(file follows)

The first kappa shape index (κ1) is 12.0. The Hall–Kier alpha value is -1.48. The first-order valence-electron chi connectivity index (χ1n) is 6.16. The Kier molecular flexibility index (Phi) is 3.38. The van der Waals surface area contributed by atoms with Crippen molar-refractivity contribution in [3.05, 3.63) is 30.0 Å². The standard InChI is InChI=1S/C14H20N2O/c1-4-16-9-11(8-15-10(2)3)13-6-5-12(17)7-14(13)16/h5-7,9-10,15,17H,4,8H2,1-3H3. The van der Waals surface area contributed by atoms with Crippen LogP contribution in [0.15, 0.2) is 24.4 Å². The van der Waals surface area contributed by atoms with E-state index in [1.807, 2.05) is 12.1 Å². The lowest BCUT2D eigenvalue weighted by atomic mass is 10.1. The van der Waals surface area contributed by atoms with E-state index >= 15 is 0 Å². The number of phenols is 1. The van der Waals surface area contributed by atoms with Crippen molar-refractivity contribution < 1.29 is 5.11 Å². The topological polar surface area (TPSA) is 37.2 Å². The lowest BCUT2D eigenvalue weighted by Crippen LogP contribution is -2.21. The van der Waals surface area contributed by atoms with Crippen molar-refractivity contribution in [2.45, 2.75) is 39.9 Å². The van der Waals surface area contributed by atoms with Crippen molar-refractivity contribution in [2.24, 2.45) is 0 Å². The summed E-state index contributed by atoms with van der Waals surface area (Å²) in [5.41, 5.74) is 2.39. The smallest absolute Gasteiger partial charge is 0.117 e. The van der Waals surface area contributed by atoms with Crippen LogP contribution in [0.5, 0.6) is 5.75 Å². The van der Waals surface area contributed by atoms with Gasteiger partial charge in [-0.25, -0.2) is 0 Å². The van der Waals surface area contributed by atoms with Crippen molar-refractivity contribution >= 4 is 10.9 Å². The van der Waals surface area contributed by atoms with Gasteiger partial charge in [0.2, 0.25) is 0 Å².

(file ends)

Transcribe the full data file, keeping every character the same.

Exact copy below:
The first kappa shape index (κ1) is 12.0. The Hall–Kier alpha value is -1.48. The first-order valence-electron chi connectivity index (χ1n) is 6.16. The Kier molecular flexibility index (Phi) is 3.38. The van der Waals surface area contributed by atoms with Crippen molar-refractivity contribution in [3.05, 3.63) is 30.0 Å². The standard InChI is InChI=1S/C14H20N2O/c1-4-16-9-11(8-15-10(2)3)13-6-5-12(17)7-14(13)16/h5-7,9-10,15,17H,4,8H2,1-3H3. The van der Waals surface area contributed by atoms with Crippen LogP contribution in [0.15, 0.2) is 24.4 Å². The van der Waals surface area contributed by atoms with E-state index in [1.807, 2.05) is 12.1 Å². The lowest BCUT2D eigenvalue weighted by atomic mass is 10.1. The van der Waals surface area contributed by atoms with E-state index >= 15 is 0 Å². The number of phenols is 1. The van der Waals surface area contributed by atoms with Crippen molar-refractivity contribution < 1.29 is 5.11 Å². The topological polar surface area (TPSA) is 37.2 Å². The lowest BCUT2D eigenvalue weighted by Crippen LogP contribution is -2.21. The van der Waals surface area contributed by atoms with Crippen molar-refractivity contribution in [2.45, 2.75) is 39.9 Å². The van der Waals surface area contributed by atoms with Crippen molar-refractivity contribution in [2.24, 2.45) is 0 Å². The summed E-state index contributed by atoms with van der Waals surface area (Å²) in [5.41, 5.74) is 2.39. The smallest absolute Gasteiger partial charge is 0.117 e. The van der Waals surface area contributed by atoms with Crippen LogP contribution in [0.5, 0.6) is 5.75 Å². The van der Waals surface area contributed by atoms with Gasteiger partial charge in [-0.25, -0.2) is 0 Å². The van der Waals surface area contributed by atoms with Crippen molar-refractivity contribution >= 4 is 10.9 Å². The van der Waals surface area contributed by atoms with Gasteiger partial charge in [0.2, 0.25) is 0 Å².